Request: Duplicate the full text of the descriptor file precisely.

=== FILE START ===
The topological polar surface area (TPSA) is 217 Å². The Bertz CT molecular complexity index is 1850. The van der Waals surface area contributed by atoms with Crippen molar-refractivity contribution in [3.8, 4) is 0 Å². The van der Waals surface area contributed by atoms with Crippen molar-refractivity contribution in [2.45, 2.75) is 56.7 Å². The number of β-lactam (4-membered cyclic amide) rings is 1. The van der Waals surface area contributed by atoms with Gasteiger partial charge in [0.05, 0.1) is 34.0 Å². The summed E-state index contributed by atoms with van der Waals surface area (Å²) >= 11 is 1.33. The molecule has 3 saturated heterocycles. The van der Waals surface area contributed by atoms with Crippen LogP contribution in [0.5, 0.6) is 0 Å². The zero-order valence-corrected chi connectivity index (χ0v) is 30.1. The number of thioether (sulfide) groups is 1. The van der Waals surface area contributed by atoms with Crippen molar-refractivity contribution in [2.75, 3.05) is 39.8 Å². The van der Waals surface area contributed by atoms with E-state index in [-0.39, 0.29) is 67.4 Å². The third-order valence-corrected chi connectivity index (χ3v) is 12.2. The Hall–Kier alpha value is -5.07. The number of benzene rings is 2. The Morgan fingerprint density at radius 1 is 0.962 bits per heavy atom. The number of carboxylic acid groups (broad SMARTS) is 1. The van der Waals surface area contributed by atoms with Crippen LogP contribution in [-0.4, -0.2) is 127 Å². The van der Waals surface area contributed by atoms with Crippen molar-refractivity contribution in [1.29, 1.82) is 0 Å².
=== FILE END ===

The topological polar surface area (TPSA) is 217 Å². The Bertz CT molecular complexity index is 1850. The van der Waals surface area contributed by atoms with Crippen molar-refractivity contribution in [3.8, 4) is 0 Å². The van der Waals surface area contributed by atoms with Crippen molar-refractivity contribution in [2.45, 2.75) is 56.7 Å². The number of β-lactam (4-membered cyclic amide) rings is 1. The van der Waals surface area contributed by atoms with Gasteiger partial charge in [0.05, 0.1) is 34.0 Å². The summed E-state index contributed by atoms with van der Waals surface area (Å²) >= 11 is 1.33. The molecule has 3 saturated heterocycles. The van der Waals surface area contributed by atoms with Crippen LogP contribution in [0.5, 0.6) is 0 Å². The zero-order valence-corrected chi connectivity index (χ0v) is 30.1. The number of thioether (sulfide) groups is 1. The van der Waals surface area contributed by atoms with Crippen molar-refractivity contribution in [2.75, 3.05) is 39.8 Å². The van der Waals surface area contributed by atoms with E-state index in [-0.39, 0.29) is 67.4 Å². The third-order valence-corrected chi connectivity index (χ3v) is 12.2. The Hall–Kier alpha value is -5.07. The number of benzene rings is 2. The Morgan fingerprint density at radius 1 is 0.962 bits per heavy atom. The number of carboxylic acid groups (broad SMARTS) is 1. The van der Waals surface area contributed by atoms with Crippen LogP contribution in [-0.4, -0.2) is 127 Å². The van der Waals surface area contributed by atoms with Crippen molar-refractivity contribution in [1.29, 1.82) is 0 Å².